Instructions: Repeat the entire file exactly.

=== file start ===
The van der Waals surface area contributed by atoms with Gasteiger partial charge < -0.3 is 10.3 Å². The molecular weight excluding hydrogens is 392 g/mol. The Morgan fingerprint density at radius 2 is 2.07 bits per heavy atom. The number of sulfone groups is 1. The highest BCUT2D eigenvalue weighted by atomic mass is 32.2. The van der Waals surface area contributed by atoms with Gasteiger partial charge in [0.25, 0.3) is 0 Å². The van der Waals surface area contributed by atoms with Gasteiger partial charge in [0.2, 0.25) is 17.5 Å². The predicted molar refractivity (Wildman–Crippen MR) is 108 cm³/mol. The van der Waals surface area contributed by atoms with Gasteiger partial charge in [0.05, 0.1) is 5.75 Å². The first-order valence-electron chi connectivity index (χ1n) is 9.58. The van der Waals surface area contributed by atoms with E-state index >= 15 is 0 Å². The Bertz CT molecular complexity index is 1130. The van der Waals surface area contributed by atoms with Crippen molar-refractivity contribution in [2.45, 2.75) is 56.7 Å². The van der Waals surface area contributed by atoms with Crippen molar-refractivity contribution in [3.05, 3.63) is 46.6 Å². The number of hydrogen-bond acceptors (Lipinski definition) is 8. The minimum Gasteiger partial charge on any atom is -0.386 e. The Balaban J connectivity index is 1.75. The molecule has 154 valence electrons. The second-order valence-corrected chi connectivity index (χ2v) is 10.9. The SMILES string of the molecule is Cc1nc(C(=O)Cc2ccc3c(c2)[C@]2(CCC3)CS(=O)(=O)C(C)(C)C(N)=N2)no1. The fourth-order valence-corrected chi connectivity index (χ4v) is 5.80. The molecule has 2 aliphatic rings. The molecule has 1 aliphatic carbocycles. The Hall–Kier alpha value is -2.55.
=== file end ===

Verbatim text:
The van der Waals surface area contributed by atoms with Gasteiger partial charge < -0.3 is 10.3 Å². The molecular weight excluding hydrogens is 392 g/mol. The Morgan fingerprint density at radius 2 is 2.07 bits per heavy atom. The number of sulfone groups is 1. The highest BCUT2D eigenvalue weighted by atomic mass is 32.2. The van der Waals surface area contributed by atoms with Gasteiger partial charge in [0.25, 0.3) is 0 Å². The van der Waals surface area contributed by atoms with Gasteiger partial charge in [0.2, 0.25) is 17.5 Å². The predicted molar refractivity (Wildman–Crippen MR) is 108 cm³/mol. The van der Waals surface area contributed by atoms with Gasteiger partial charge in [0.05, 0.1) is 5.75 Å². The first-order valence-electron chi connectivity index (χ1n) is 9.58. The van der Waals surface area contributed by atoms with E-state index >= 15 is 0 Å². The Bertz CT molecular complexity index is 1130. The van der Waals surface area contributed by atoms with Crippen molar-refractivity contribution in [2.45, 2.75) is 56.7 Å². The van der Waals surface area contributed by atoms with Crippen molar-refractivity contribution in [3.05, 3.63) is 46.6 Å². The number of hydrogen-bond acceptors (Lipinski definition) is 8. The minimum Gasteiger partial charge on any atom is -0.386 e. The Balaban J connectivity index is 1.75. The molecule has 154 valence electrons. The second-order valence-corrected chi connectivity index (χ2v) is 10.9. The SMILES string of the molecule is Cc1nc(C(=O)Cc2ccc3c(c2)[C@]2(CCC3)CS(=O)(=O)C(C)(C)C(N)=N2)no1. The fourth-order valence-corrected chi connectivity index (χ4v) is 5.80. The molecule has 2 aliphatic rings. The molecule has 1 aliphatic carbocycles. The Hall–Kier alpha value is -2.55.